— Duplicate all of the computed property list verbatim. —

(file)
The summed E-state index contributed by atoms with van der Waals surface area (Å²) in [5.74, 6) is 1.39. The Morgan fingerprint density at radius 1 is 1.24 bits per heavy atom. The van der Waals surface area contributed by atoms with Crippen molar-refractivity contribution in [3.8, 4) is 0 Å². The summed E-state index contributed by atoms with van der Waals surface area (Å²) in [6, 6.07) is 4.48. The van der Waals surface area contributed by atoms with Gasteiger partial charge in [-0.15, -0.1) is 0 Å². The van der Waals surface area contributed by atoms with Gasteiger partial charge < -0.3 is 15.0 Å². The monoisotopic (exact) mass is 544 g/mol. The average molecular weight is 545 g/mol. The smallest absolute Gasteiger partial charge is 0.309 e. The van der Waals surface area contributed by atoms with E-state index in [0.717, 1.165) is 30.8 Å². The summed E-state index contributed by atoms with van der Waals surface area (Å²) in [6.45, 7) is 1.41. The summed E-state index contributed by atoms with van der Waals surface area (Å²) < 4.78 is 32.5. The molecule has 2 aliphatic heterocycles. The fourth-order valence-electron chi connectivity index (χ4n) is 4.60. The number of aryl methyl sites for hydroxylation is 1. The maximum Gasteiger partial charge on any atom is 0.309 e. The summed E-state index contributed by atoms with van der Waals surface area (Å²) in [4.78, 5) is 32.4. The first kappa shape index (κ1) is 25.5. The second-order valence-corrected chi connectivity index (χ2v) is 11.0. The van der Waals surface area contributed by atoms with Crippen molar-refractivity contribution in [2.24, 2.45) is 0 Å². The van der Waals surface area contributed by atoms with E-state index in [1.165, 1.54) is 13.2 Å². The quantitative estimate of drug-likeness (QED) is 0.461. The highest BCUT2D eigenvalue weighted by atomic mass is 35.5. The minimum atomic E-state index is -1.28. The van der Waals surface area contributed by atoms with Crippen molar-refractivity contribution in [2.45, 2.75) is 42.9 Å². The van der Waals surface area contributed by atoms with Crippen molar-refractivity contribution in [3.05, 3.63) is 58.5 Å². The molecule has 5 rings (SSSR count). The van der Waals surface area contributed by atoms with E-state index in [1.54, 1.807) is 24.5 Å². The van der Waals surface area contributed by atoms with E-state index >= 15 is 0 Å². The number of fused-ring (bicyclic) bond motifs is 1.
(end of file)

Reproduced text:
The summed E-state index contributed by atoms with van der Waals surface area (Å²) in [5.74, 6) is 1.39. The Morgan fingerprint density at radius 1 is 1.24 bits per heavy atom. The van der Waals surface area contributed by atoms with Crippen molar-refractivity contribution in [3.8, 4) is 0 Å². The summed E-state index contributed by atoms with van der Waals surface area (Å²) in [6, 6.07) is 4.48. The van der Waals surface area contributed by atoms with Gasteiger partial charge in [-0.15, -0.1) is 0 Å². The van der Waals surface area contributed by atoms with Gasteiger partial charge < -0.3 is 15.0 Å². The monoisotopic (exact) mass is 544 g/mol. The average molecular weight is 545 g/mol. The smallest absolute Gasteiger partial charge is 0.309 e. The van der Waals surface area contributed by atoms with E-state index in [0.717, 1.165) is 30.8 Å². The summed E-state index contributed by atoms with van der Waals surface area (Å²) in [6.45, 7) is 1.41. The summed E-state index contributed by atoms with van der Waals surface area (Å²) < 4.78 is 32.5. The molecule has 2 aliphatic heterocycles. The fourth-order valence-electron chi connectivity index (χ4n) is 4.60. The number of aryl methyl sites for hydroxylation is 1. The maximum Gasteiger partial charge on any atom is 0.309 e. The summed E-state index contributed by atoms with van der Waals surface area (Å²) in [4.78, 5) is 32.4. The first kappa shape index (κ1) is 25.5. The second-order valence-corrected chi connectivity index (χ2v) is 11.0. The van der Waals surface area contributed by atoms with Crippen molar-refractivity contribution in [2.24, 2.45) is 0 Å². The van der Waals surface area contributed by atoms with E-state index in [1.165, 1.54) is 13.2 Å². The quantitative estimate of drug-likeness (QED) is 0.461. The highest BCUT2D eigenvalue weighted by atomic mass is 35.5. The minimum atomic E-state index is -1.28. The van der Waals surface area contributed by atoms with Crippen molar-refractivity contribution in [2.45, 2.75) is 42.9 Å². The van der Waals surface area contributed by atoms with Crippen molar-refractivity contribution in [3.05, 3.63) is 58.5 Å². The molecule has 5 rings (SSSR count). The van der Waals surface area contributed by atoms with E-state index in [1.54, 1.807) is 24.5 Å². The van der Waals surface area contributed by atoms with E-state index >= 15 is 0 Å². The number of fused-ring (bicyclic) bond motifs is 1.